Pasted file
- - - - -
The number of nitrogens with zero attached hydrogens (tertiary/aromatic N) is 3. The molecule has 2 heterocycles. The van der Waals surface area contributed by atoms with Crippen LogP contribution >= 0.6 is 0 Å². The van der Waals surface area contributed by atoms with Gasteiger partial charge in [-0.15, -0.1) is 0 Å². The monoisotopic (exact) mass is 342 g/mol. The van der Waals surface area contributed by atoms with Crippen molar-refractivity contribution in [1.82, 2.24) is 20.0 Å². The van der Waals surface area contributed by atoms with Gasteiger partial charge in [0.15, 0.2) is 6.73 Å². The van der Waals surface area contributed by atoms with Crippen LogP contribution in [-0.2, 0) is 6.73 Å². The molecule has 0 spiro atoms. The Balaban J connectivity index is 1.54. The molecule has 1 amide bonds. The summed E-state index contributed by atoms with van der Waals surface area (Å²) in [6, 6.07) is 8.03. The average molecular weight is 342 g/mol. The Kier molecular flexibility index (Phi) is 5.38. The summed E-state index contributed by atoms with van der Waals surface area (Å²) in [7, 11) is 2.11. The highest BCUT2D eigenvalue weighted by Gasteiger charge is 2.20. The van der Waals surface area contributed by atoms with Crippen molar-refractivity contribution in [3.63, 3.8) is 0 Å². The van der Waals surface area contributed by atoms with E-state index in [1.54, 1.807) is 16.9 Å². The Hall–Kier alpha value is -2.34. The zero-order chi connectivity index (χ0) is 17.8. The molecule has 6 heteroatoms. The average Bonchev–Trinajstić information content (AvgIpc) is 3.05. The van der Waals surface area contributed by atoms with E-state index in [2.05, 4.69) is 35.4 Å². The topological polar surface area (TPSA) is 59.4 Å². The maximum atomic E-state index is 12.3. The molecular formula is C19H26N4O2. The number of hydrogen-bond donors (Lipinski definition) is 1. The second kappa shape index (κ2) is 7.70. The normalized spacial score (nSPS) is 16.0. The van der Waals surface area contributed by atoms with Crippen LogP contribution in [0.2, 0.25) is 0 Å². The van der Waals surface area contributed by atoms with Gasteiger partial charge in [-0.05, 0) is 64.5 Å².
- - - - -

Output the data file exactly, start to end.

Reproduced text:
The number of nitrogens with zero attached hydrogens (tertiary/aromatic N) is 3. The molecule has 2 heterocycles. The van der Waals surface area contributed by atoms with Crippen LogP contribution >= 0.6 is 0 Å². The van der Waals surface area contributed by atoms with Gasteiger partial charge in [-0.15, -0.1) is 0 Å². The monoisotopic (exact) mass is 342 g/mol. The van der Waals surface area contributed by atoms with Crippen molar-refractivity contribution in [1.82, 2.24) is 20.0 Å². The van der Waals surface area contributed by atoms with Gasteiger partial charge in [0.15, 0.2) is 6.73 Å². The van der Waals surface area contributed by atoms with Crippen LogP contribution in [-0.2, 0) is 6.73 Å². The molecule has 0 spiro atoms. The Balaban J connectivity index is 1.54. The molecule has 1 amide bonds. The summed E-state index contributed by atoms with van der Waals surface area (Å²) in [6, 6.07) is 8.03. The average molecular weight is 342 g/mol. The Kier molecular flexibility index (Phi) is 5.38. The summed E-state index contributed by atoms with van der Waals surface area (Å²) in [7, 11) is 2.11. The highest BCUT2D eigenvalue weighted by Gasteiger charge is 2.20. The van der Waals surface area contributed by atoms with Crippen molar-refractivity contribution in [3.63, 3.8) is 0 Å². The van der Waals surface area contributed by atoms with E-state index in [1.54, 1.807) is 16.9 Å². The Hall–Kier alpha value is -2.34. The zero-order chi connectivity index (χ0) is 17.8. The molecule has 6 heteroatoms. The average Bonchev–Trinajstić information content (AvgIpc) is 3.05. The van der Waals surface area contributed by atoms with E-state index in [2.05, 4.69) is 35.4 Å². The topological polar surface area (TPSA) is 59.4 Å². The maximum atomic E-state index is 12.3. The molecular formula is C19H26N4O2. The number of hydrogen-bond donors (Lipinski definition) is 1. The second kappa shape index (κ2) is 7.70. The normalized spacial score (nSPS) is 16.0. The van der Waals surface area contributed by atoms with Crippen LogP contribution in [0.2, 0.25) is 0 Å². The van der Waals surface area contributed by atoms with Gasteiger partial charge in [-0.05, 0) is 64.5 Å².